Expert: Europe Could Yield to US on JCPOA

Expert: Europe Could Yield to US on JCPOA Expert: Europe Could Yield to US on JCPOA

Dan Smith, director of the Stockholm International Peace Research Institute, said Europe may "concede" to the US over such issues as climate change and the 2015 nuclear deal between Tehran and world powers, known as the Joint Comprehensive Plan of Action.

"European-US relations will become deeply strained over certain issues," Smith told Tasnim News Agency in a recent interview, noting that the 28-member bloc will face two major challenges with Washington under President Donald Trump soon.

"I do not think it is possible that Europe will move to Russia. I think that the alternatives that Europe has are essentially to concede to Trump, to sort of propitiate him, to do what they think will appeal to him, to go softer on climate change, to be less strong in their defense of the JCPOA," the expert said.

Trump was sworn in as the 45th president of the United States on Jan. 20, succeeding Barack Obama and taking control of a divided country in a transition of power that he has declared will lead to "America First" policies at home and abroad.

Smith said Europe might also alternatively find its role in the future by being "less dependent" on the US and "less closely-bound" to it.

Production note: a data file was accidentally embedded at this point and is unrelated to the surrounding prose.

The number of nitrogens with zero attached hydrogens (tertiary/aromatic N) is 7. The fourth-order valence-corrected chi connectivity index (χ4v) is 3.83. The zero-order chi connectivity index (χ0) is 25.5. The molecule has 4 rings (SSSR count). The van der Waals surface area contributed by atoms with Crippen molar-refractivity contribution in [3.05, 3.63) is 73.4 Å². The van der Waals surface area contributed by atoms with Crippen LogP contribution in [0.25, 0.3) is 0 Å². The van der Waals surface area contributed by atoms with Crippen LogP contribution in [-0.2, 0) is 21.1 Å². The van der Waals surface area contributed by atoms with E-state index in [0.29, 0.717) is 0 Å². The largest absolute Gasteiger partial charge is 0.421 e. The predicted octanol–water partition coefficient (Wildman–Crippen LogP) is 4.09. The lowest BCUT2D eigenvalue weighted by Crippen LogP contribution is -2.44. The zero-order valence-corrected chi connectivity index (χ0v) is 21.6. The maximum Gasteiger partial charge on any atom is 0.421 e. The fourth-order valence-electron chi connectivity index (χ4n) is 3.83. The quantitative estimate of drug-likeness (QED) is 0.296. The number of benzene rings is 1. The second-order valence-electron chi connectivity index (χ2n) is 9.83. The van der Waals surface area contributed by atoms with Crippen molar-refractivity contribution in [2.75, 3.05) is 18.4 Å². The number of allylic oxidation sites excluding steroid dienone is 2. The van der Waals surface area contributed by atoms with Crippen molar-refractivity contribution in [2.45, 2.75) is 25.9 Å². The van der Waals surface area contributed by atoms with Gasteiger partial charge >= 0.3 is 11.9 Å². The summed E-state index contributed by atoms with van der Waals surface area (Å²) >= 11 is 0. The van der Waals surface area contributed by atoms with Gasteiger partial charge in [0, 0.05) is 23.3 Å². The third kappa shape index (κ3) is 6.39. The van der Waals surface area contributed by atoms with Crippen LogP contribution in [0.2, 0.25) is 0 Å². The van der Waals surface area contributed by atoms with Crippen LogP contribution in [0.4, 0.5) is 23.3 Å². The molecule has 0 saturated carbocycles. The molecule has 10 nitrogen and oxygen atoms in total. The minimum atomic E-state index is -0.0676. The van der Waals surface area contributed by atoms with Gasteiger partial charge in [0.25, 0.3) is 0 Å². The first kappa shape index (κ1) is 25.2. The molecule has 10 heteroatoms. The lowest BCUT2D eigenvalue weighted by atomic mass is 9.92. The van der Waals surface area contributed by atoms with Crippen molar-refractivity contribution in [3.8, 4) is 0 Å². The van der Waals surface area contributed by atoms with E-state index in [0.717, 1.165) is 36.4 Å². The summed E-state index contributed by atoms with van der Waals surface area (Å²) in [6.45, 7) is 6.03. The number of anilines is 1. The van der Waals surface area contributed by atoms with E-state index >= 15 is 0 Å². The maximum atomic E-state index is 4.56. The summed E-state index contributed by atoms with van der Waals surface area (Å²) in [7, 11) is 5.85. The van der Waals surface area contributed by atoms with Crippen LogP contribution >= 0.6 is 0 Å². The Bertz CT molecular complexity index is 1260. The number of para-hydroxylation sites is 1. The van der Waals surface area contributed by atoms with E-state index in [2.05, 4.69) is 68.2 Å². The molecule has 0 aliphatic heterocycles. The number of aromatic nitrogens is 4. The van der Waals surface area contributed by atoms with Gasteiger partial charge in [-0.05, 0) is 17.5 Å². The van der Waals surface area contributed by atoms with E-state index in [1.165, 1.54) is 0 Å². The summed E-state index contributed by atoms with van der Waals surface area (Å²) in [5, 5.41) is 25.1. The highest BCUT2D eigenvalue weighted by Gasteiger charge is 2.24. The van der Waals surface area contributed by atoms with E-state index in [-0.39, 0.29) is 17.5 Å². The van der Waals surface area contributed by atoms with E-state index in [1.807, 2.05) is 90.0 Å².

***Complete Reversal

The British scholar also underscored the importance of sustainable peace across the globe.

"The world had experienced two decades of increasing peace from 1990 until 2010. I mean, in the last six to seven years, the situation has deteriorated. There were 50 armed conflicts going on in 1990; there were 30 in 2010; there are now 50 again. So it is a complete reversal."

He blamed the governments of the US, Britain and France, and their policies for the prolongation of conflicts in the Middle East.

"We should always remember that the problems that created those armed conflicts in the Middle East are not the results of the Trump administration; they are not produced even by the Obama administration. The causes lie much deeper. But what we have seen in the Middle East in the past decade and a half or more is that the external interventions from the US, Britain, and France, whatever they have achieved in the short term, have been part of a deteriorating picture in the long term. And I think the same will be true in Syria."

Syria has been gripped by civil war since March 2011 with various militant groups currently controlling parts of it.

The SIPRI director said, "In that context, what is needed from governments and leaders within the region and from those outside is wisdom, a long view, a lot of knowledge, a deep understanding and a serious commitment to the well-being of the region as a whole and of the people who are living there rather than the individual advantage of this or that government or this or that group."

Smith noted that if that is the standard, would the Trump administration be capable of providing it?

"I am afraid by the evidence so far, which is not very much, the answer would be no," he said.


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